On the one hand, babies go through outfits faster than Beyonce in a stage show, and thus they amass large quantities of clothing in the first year of life. On the other hand, Ashley meticulously laid out each outfit, took a picture, and then posted it online to share with friends, some of whom may wonder why she felt inclined to post a picture of baby clothes on Facebook. Parents, even if your babies manage to acquire this much clothing — in gifts, through donation, whatever — don’t take pictures and post them online. It’s just weird. Also, that is a LOT of baby clothes. #justsaying

 2. #ShoeAddicts (Whose Feet Grow A New Size Every 4-6 Months)


Baby shoes are cute as hell, and they’re one of my favorite unnecessary items to purchase for my friends’ kids. That being said, kids’ feet grow way too fast to justify making #shoeaddict jokes about toddler shoes. Parents, if your toddler owns more shoes than I (or a toddler) can count on two hands, don’t feel inclined to show all of your friends. I assure you, you won’t be the first one to do so, and it’s not as #impressive as is it #douchey.

I don’t know if “Abigail’s Closet” is a Facebook page created by Katie and dedicated to Katie’s daughter’s closet, or if it’s just a very aptly named consignment shop that has “Abigail” in the name, but I’m glad it’s excited for Abbey’s first shoe rack. Aaaaaalso, does anyone kiiiiiindaaaaa want to barf after reading about how the shelf aaaaaalmost fits all of Abbey’s shoes, or it that just me? ♥

 3. Not Spoiled. Supported.


People!! Listen!!! Linda is not spoiling her daughter, she’s just giving her everything that she wants. There is a difference, okay! We’re talking about a precious fifteen-year-old who’s never had to experience the hardship of manual labor for a single day of her life, God bless her, and so long as Linda has something to say about it, her daughter’s life will remain that way! So what if Linda is willing to spend her last penny on buying her daughter everything that her teenage heart desires? Who cares if she spends thousands of dollars on her daughter’s extensive designer purse collection? It makes her happy!! And no, her daughter will not be getting a job, because jobs are for old people!! Linda is a parent, and that means she supports her kid 175%. Enough said!!!!

4. Spoiled Rottyn


Hahahahahaha, ohhhh Jacquelyn, keep telling yourself (and all of your friends, apparently) that you’re “conning” your daughter by lavishing her with expensive products and underwear. Somewhere between Victoria’s Secret and picking out “anything Louis Vuitton” at the mall, I hope you reconsidered who’s conning whom. Being spoiled rotten isn’t as cute as it seems (to you).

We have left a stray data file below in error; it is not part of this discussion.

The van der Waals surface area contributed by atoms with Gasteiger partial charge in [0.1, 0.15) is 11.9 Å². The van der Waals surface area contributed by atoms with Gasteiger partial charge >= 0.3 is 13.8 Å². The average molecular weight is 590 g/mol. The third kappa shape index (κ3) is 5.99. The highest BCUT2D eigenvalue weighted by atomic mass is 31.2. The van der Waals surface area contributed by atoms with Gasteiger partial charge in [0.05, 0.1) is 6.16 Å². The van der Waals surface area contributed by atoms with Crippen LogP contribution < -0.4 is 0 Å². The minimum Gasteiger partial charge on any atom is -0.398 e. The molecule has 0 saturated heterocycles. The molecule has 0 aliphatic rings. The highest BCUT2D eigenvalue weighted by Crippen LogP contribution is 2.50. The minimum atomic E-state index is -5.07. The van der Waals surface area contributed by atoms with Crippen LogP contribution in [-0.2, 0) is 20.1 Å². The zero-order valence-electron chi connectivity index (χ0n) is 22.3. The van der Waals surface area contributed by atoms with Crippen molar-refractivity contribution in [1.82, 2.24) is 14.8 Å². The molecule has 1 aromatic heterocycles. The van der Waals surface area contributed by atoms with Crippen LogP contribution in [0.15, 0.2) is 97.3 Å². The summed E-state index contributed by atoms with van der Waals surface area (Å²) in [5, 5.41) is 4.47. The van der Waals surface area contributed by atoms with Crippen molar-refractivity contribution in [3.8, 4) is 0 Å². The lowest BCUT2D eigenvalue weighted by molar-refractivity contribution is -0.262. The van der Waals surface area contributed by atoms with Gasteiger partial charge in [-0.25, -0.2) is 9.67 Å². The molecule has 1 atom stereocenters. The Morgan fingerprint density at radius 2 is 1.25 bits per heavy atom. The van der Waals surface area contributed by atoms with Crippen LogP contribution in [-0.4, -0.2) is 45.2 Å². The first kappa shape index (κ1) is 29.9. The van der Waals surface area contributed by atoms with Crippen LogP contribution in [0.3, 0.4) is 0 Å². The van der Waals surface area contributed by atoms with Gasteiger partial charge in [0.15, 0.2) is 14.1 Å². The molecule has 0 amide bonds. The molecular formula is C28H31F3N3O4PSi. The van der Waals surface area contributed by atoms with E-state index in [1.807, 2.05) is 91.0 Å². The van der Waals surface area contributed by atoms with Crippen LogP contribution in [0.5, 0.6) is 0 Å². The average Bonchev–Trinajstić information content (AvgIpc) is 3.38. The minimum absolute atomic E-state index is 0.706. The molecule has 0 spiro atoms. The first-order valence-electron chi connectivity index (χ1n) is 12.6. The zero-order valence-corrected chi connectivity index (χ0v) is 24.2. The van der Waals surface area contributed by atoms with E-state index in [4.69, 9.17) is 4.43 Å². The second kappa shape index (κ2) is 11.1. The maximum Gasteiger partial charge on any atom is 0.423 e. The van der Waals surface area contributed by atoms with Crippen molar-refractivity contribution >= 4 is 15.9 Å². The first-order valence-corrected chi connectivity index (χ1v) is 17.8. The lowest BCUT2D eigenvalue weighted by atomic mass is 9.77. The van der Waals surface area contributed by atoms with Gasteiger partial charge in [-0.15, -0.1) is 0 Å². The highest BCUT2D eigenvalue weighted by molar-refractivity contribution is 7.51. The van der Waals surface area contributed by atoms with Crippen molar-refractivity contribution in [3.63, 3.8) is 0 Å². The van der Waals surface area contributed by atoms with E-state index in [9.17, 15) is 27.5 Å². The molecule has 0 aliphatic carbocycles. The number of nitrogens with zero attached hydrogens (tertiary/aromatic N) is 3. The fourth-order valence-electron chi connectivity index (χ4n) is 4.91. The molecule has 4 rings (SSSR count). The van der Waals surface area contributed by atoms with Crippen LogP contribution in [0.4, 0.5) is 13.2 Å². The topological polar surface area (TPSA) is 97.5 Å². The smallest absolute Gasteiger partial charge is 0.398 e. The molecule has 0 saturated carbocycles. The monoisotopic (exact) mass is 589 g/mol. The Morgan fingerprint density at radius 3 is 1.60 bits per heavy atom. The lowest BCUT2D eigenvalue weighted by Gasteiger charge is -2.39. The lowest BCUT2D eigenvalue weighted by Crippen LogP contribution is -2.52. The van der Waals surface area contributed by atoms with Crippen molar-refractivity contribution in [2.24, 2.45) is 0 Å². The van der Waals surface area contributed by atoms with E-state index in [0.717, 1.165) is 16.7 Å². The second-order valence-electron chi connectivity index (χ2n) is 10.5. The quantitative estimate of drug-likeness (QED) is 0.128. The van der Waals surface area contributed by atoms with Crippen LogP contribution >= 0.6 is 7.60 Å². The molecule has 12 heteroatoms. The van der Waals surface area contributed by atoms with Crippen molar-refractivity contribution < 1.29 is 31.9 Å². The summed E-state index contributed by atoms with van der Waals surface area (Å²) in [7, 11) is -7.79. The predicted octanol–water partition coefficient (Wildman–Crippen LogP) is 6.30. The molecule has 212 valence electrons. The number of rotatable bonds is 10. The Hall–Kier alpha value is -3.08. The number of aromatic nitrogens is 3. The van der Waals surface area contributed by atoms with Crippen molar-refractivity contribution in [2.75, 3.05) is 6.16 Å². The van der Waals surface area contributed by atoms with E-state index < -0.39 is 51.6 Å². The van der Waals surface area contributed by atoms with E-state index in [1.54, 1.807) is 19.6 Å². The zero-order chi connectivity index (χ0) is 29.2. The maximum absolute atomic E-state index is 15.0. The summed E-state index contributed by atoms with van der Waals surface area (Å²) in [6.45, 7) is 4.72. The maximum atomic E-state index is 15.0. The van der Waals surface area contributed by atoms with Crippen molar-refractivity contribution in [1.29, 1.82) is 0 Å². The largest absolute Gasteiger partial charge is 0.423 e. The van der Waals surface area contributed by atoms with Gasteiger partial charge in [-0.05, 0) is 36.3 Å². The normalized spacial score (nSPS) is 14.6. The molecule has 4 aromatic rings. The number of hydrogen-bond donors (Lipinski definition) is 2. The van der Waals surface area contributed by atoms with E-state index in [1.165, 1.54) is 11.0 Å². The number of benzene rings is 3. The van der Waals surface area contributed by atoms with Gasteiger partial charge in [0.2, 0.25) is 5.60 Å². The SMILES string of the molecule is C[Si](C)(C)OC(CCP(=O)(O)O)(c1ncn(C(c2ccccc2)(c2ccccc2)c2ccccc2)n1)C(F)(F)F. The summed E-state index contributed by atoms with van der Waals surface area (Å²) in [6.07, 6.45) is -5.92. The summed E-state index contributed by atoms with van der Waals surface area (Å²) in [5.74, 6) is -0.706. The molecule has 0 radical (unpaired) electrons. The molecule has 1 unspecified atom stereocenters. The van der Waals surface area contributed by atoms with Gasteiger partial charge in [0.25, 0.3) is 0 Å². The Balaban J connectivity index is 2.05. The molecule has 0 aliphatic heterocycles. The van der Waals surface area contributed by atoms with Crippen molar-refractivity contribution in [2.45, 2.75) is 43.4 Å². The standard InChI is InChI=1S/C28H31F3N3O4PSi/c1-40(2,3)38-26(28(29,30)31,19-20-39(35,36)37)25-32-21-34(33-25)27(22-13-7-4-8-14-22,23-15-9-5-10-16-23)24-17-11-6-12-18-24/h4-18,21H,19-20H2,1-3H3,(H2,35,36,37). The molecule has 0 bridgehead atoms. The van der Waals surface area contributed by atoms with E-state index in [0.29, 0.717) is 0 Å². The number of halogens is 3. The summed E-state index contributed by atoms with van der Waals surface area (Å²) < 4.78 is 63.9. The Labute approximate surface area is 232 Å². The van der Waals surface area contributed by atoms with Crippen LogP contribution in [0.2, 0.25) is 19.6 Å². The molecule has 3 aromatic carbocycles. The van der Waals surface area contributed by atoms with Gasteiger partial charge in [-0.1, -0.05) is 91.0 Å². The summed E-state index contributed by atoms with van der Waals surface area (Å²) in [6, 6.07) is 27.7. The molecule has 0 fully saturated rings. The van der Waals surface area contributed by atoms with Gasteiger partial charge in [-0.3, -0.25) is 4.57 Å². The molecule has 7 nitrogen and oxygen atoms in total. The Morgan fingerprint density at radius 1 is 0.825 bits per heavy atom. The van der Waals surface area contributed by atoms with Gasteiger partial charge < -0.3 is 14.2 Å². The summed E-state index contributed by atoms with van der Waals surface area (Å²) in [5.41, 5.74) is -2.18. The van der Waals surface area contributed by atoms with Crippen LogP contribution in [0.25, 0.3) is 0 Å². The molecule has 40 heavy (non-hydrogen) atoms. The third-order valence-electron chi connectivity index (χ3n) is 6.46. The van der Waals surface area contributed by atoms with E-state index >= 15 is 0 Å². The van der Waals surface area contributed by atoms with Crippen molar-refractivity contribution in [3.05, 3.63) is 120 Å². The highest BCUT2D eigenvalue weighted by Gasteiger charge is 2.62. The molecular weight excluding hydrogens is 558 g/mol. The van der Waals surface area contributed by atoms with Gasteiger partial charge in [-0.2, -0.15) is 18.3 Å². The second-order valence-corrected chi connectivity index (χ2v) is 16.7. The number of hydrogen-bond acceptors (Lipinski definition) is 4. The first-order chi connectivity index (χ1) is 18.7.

5. What Is Happeningggg


This is the gift-wrapping equivalent of actresses saying they were getting dressed for twelve hours before an awards show. I think a person needs to start wrapping this stuff in July for it to not become overwhelming. That or hire a personal gift wrapper, which I can’t imagine is out of the question for parents who are willing to purchase enough presents to fill a studio apartment. It’s like a sea of gifts, with so many waves of packages crushing each other, I can’t tell how many presents there really are. No matter, though. The outcome is as predictable as you’d think:
The look on this child’s face is one of sheer disappointment OR complete exhaustion after unwrapping presents for 18 hours straight with no bathroom breaks. Rachel’s cheeky placement of that winky face is enough to make me want to douse the whole mountain of presents and gift wrapping with gasoline and set it on fire. I might even throw in the little girl’s beloved giant doll, just because it freaks me out.
No kid needs this many gifts. For reals.

6. Mom’s Gold Star Palate Cleanser
As a Facebook user and an adult, I’d much rather read a refreshing update about a parent re-gifting her kid her own stuff than read about a baby’s #shoeaddiction. (Especially when the kid’s only been walking for a year.) Katy’s sneaky version of gift-giving on her daughter’s birthday rivals the boldness of canceling Christmas, and if I had to make one Christmas wish (even though I’m Jewish), it would be that more parents practice these versions of celebrating. In the meantime, all I ask is that people avoid posting the ‘Great Wall of Presents’ photos this season. The holidays are about generosity, not building fortresses out of dozens of individually wrapped toys for your kids.